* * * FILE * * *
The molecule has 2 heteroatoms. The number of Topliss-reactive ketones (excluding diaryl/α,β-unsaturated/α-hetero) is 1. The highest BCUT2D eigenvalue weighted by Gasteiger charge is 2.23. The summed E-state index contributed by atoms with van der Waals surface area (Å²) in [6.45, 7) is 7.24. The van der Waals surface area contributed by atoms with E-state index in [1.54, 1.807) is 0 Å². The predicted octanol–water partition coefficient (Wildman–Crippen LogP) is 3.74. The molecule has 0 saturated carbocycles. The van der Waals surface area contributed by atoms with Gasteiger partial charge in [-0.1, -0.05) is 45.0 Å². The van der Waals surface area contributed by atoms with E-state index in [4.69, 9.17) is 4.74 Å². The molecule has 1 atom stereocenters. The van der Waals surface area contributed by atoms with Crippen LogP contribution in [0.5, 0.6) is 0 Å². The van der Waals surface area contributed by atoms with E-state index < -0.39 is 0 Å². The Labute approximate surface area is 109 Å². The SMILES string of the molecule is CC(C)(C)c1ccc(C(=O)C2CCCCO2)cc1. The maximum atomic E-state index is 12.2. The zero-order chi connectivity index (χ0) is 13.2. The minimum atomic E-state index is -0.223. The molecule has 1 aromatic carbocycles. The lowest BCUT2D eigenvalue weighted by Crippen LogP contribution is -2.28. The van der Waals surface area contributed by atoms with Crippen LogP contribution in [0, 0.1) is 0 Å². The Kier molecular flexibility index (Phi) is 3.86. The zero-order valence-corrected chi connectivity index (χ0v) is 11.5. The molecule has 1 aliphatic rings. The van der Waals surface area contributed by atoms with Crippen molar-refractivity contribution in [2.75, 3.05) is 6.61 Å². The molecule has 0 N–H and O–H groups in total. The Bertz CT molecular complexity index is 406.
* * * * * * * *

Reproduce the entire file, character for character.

The molecule has 2 heteroatoms. The number of Topliss-reactive ketones (excluding diaryl/α,β-unsaturated/α-hetero) is 1. The highest BCUT2D eigenvalue weighted by Gasteiger charge is 2.23. The summed E-state index contributed by atoms with van der Waals surface area (Å²) in [6.45, 7) is 7.24. The van der Waals surface area contributed by atoms with E-state index in [1.54, 1.807) is 0 Å². The predicted octanol–water partition coefficient (Wildman–Crippen LogP) is 3.74. The molecule has 0 saturated carbocycles. The van der Waals surface area contributed by atoms with Gasteiger partial charge in [-0.1, -0.05) is 45.0 Å². The van der Waals surface area contributed by atoms with E-state index in [4.69, 9.17) is 4.74 Å². The molecule has 1 atom stereocenters. The van der Waals surface area contributed by atoms with Crippen LogP contribution in [0.5, 0.6) is 0 Å². The van der Waals surface area contributed by atoms with E-state index < -0.39 is 0 Å². The Labute approximate surface area is 109 Å². The SMILES string of the molecule is CC(C)(C)c1ccc(C(=O)C2CCCCO2)cc1. The maximum atomic E-state index is 12.2. The zero-order chi connectivity index (χ0) is 13.2. The minimum atomic E-state index is -0.223. The molecule has 1 aromatic carbocycles. The lowest BCUT2D eigenvalue weighted by Crippen LogP contribution is -2.28. The van der Waals surface area contributed by atoms with Crippen LogP contribution in [0, 0.1) is 0 Å². The Kier molecular flexibility index (Phi) is 3.86. The zero-order valence-corrected chi connectivity index (χ0v) is 11.5. The molecule has 1 aliphatic rings. The van der Waals surface area contributed by atoms with Crippen molar-refractivity contribution in [2.75, 3.05) is 6.61 Å². The molecule has 0 N–H and O–H groups in total. The Bertz CT molecular complexity index is 406.